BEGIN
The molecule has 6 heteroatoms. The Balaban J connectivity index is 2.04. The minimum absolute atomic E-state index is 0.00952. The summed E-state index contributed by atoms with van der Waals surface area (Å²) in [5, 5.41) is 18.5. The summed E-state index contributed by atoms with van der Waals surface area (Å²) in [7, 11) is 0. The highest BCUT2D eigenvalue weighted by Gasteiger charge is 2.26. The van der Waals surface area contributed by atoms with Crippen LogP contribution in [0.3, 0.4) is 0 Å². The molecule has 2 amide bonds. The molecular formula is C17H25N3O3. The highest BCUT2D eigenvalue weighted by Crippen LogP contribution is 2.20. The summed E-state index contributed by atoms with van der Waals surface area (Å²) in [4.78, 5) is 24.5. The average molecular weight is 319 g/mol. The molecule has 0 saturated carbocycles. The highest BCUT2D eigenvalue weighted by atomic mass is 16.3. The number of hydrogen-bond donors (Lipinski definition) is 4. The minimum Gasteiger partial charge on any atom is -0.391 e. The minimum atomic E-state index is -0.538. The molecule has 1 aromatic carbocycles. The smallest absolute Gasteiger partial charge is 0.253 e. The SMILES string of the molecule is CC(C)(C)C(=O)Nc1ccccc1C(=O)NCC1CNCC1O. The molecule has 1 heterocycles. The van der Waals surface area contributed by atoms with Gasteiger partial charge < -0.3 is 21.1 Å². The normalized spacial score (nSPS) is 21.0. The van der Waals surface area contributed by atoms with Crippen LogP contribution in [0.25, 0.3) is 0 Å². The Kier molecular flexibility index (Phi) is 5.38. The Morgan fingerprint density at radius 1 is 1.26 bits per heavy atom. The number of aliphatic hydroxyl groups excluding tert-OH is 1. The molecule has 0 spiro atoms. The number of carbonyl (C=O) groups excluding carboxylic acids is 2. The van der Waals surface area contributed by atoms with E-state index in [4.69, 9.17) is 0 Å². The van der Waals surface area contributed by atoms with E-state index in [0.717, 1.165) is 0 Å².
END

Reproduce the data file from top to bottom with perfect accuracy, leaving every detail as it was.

The molecule has 6 heteroatoms. The Balaban J connectivity index is 2.04. The minimum absolute atomic E-state index is 0.00952. The summed E-state index contributed by atoms with van der Waals surface area (Å²) in [5, 5.41) is 18.5. The summed E-state index contributed by atoms with van der Waals surface area (Å²) in [7, 11) is 0. The highest BCUT2D eigenvalue weighted by Gasteiger charge is 2.26. The van der Waals surface area contributed by atoms with Crippen LogP contribution in [0.3, 0.4) is 0 Å². The molecule has 2 amide bonds. The molecular formula is C17H25N3O3. The highest BCUT2D eigenvalue weighted by Crippen LogP contribution is 2.20. The summed E-state index contributed by atoms with van der Waals surface area (Å²) in [4.78, 5) is 24.5. The average molecular weight is 319 g/mol. The molecule has 0 saturated carbocycles. The highest BCUT2D eigenvalue weighted by atomic mass is 16.3. The number of hydrogen-bond donors (Lipinski definition) is 4. The minimum Gasteiger partial charge on any atom is -0.391 e. The minimum atomic E-state index is -0.538. The molecule has 1 aromatic carbocycles. The smallest absolute Gasteiger partial charge is 0.253 e. The SMILES string of the molecule is CC(C)(C)C(=O)Nc1ccccc1C(=O)NCC1CNCC1O. The molecule has 1 heterocycles. The van der Waals surface area contributed by atoms with Gasteiger partial charge < -0.3 is 21.1 Å². The normalized spacial score (nSPS) is 21.0. The van der Waals surface area contributed by atoms with Crippen LogP contribution in [0.25, 0.3) is 0 Å². The Kier molecular flexibility index (Phi) is 5.38. The Morgan fingerprint density at radius 1 is 1.26 bits per heavy atom. The number of aliphatic hydroxyl groups excluding tert-OH is 1. The molecule has 0 spiro atoms. The number of carbonyl (C=O) groups excluding carboxylic acids is 2. The van der Waals surface area contributed by atoms with E-state index in [4.69, 9.17) is 0 Å². The van der Waals surface area contributed by atoms with E-state index in [0.717, 1.165) is 0 Å².